Thursday, February 13, 2014

Review of WINTER'S TALE: Whimsically Romantic

February 14, 2014

I initially thought it would be an interpretation of one of Shakespeare's lesser known plays. However as the film unfolded, it was clear that this was not the case.

The story starts in 1895, and goes all the way up to the present time, all set in New York City. However, the main love story happens in 1916. Peter Lake is a skillful thief who running away from his former mentor in crime, the fearsome Pearly Soames. Beverly Penn is a lovely and rich young heiress with long curly red hair. However, she is dying of consumption at the tender age of 20. With Pearly in hot pursuit, Peter and Beverly meet each other and fall in love, till one's death did them part.

The story does not end there, and instead fast forwards to 2014. An amnesic man aimlessly draws a figure of a lady with long red hair everyday on the sidewalk of a park with chalk. One day, he meets Abby, a little girl who was dying of cancer. With the help of Abby's mother, he discovers who he really is, and how he can fulfill his life's miracle. But he has to contend with the forces of evil which still threaten to confound his plans.

Colin Farrell plays Peter with his well-known and well-liked Irish rogue charm. The beautiful Jessica Brown Findlay plays Beverly with so much verve and magic. We were feeling some kind of a "Titanic"-like doomed lovers vibe as we watched the two together, which made Colin look a little too old for his role. In any case, he still managed to pull it off creditably well somehow. This is despite me noting that his modern-looking haircut distractingly kept on changing its style even as the camera shifts within the same scene.

As the devilish brute Pearly, Russell Crowe again shows off his acting mettle, this time as the main ruthless antagonist. His violent anger would sometimes get some Interesting yet subtle CG help to make it more demonically explosive. He would also have a couple of well-written scenes featuring a surprise appearance by Will Smith, who makes an uncredited cameo as Judge Lucifer himself.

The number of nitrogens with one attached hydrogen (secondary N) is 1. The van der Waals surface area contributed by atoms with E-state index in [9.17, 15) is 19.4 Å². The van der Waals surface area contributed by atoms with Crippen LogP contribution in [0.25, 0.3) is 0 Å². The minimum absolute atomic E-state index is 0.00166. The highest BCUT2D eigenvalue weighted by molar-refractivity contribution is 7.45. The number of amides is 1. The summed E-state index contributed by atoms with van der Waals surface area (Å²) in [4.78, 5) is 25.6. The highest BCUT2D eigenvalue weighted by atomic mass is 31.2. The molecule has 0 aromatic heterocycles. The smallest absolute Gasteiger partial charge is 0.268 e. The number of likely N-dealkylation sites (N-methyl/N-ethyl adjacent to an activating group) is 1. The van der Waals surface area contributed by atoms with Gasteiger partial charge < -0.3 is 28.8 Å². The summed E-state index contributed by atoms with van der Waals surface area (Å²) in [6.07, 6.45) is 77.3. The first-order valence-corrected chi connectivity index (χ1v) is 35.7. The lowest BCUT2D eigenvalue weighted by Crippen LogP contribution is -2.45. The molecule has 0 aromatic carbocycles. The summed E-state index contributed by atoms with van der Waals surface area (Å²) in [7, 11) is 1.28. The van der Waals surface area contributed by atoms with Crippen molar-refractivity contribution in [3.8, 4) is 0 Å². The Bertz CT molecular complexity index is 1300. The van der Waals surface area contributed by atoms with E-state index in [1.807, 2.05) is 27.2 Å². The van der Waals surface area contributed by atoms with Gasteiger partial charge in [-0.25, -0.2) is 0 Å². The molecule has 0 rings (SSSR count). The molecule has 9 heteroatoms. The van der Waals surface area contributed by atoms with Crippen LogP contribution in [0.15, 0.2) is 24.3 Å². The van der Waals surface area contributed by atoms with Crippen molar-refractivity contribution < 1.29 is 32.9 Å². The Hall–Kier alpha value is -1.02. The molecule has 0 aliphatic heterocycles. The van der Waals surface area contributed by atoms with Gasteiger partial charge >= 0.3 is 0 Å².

Like Crowe and Smith, other Oscar-winning or nominated actors make notable supporting turns. William Hurt plays Beverly's protective father Isaac Penn. Graham Greene plays Peter's sage adviser on the streets. Jennifer Connely plays Virginia, Abby's distraught mother. And the ever- glamorous Ms. Eva Marie Saint plays a centenarian who knew of Peter and Beverly's love affair. Even with her few short scenes, Ms. Saint gives a most memorable, touching and dignified performance.

The performances by two child actresses, Mckayla Twiggs (as Beverly's spunky sister Willa) and Ripley Sobo (as the cancer-stricken Abby), were also remarkably good.

Since we went in without knowing anything about the story, we were very surprised about the fantasy aspect of this film. When we saw that white horse for the first time, we thought it was odd. But when we witnessed the wondrous things this horse could do, we were fascinated. The CG rendering of these special effects with the horse were mesmerizing, very well-done.

The way the story was told back and forth in time can get a little confusing at first. The plot is a little too convoluted for a regular love story. But of course, this is far from a regular love story. Akiva Goldsman (who won an Oscar for writing "A Beautiful Mind") adapts a novel by Mark Helprin. This is also his directorial debut for a feature film. I have not read the book so I cannot comment on how faithful he was in his adaptation. He did well though to tell a complicated tale that spans more than a century and with supernatural elements, in such a confident yet charming manner, without making everything look absurd. 

Most audiences would be enchanted by its bittersweet magic as my wife and I were so enthralled.  We are happy we had this film as our Valentine movie date this year. 8/10.

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